Context: Increasing evidence demonstrates that atherosclerosis is an immunologically mediated disease in which the secretion of atherogenic and atheroprotective cytokines, by infiltrating blood mononuclear cells, plays an important role. It is not known whether long-term exercise alters this atherogenic and atheroprotective activity directly.
Objective: To determine the effect of long-term exercise on the atherogenic activity of blood mononuclear cells in persons at risk of developing ischemic heart disease.
Design: Before-after trial using a 6-month individualized, supervised exercise program, with an enrollment period from December 1996 to October 1997.
Setting: Hospital-based community wellness center.
Participants: Of 110 persons who responded to a public request for volunteers, 52 met the inclusion criteria (risk ratio for myocardial infarction > or =1.7 based on serum complement and/or C-reactive protein levels, and normal exercise treadmill test results). Forty-three of the 52 enrollees (25 women [mean age, 49.7 years] and 18 men [mean age, 48.1 years]) completed the study; 9 withdrew for personal reasons. Additional risk factors for ischemic heart disease included hypercholesterolemia (65.1 %), a family history of coronary heart disease (62.8%), inactivity (60.5%), hypertension (32.6%), obesity (25.6%), smoking (11.6%), and diabetes mellitus (4.7%).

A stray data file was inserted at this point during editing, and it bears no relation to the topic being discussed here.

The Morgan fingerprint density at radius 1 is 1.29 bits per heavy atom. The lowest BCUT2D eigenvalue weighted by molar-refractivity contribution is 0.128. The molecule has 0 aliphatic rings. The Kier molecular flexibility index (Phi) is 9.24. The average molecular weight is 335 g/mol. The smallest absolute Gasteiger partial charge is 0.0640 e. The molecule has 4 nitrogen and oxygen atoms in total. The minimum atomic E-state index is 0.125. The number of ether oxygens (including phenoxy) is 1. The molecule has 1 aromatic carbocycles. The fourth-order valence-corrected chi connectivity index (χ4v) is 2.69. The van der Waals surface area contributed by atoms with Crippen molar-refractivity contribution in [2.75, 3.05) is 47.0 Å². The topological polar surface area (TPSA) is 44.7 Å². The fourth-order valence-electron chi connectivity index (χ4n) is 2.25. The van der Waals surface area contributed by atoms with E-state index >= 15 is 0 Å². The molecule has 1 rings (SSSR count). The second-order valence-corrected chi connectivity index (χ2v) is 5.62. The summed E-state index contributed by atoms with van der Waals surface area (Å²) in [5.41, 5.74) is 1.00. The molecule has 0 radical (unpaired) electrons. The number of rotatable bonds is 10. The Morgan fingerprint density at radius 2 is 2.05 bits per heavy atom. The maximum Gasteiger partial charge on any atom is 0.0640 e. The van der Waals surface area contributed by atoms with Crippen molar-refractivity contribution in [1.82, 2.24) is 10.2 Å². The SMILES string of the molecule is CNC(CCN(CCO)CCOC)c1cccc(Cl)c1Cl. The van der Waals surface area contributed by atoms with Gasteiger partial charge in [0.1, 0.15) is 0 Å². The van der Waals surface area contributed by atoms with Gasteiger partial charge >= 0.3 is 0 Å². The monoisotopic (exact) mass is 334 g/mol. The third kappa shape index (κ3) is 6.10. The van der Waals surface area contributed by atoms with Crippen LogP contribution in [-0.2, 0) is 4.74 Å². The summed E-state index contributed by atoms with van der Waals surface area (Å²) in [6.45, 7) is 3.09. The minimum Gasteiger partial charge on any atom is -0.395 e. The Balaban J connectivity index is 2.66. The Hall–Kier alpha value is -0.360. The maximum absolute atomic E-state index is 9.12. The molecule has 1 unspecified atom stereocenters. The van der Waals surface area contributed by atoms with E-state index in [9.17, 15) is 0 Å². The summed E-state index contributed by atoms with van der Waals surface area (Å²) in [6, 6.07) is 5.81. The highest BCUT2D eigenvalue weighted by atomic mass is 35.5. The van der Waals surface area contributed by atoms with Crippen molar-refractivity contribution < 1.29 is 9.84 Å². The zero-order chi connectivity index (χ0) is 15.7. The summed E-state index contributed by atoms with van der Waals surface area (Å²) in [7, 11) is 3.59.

Main outcome measures: Blood levels were compared at baseline and after the exercise program had been completed for the following: spontaneous and phytohemagglutinin-induced production of interleukin 1 alpha, tumor necrosis factor alpha, and interferon gamma (atherogenic cytokines), and interleukin 4, interleukin 10, and transforming growth factor beta 1 (atheroprotective cytokines) by blood mononuclear cells; lymphocyte phenotypes and mitogenic responses to phytohemagglutinin; and serum C-reactive protein levels.
Results: Subjects exercised for a mean of 2.5 (range, 0.3-7.4) hours per week. Mononuclear cell production of atherogenic cytokines fell by 58.3 % (P<.001) following the exercise program, where as the production of atheroprotective cytokines rose by 35.9% (P<.001). Changes in transforming growth factor beta 1 and in phytohemagglutinin-induced atherogenic cytokine production after the exercise program were proportionate to the time subjects spent performing repetitive lower-body motion exercises (P<.02), indicating a dose-response relationship. After the exercise program, changes in cellular function were reflected systemically by a 35% decrease in serum levels of C-reactive protein (P=.12).
Conclusions: Our data suggest that long-term exercise decreases the atherogenic activity of blood mononuclear cells in persons at risk of developing ischemic heart disease. This may be a mechanism whereby physical activity protects against ischemic heart disease.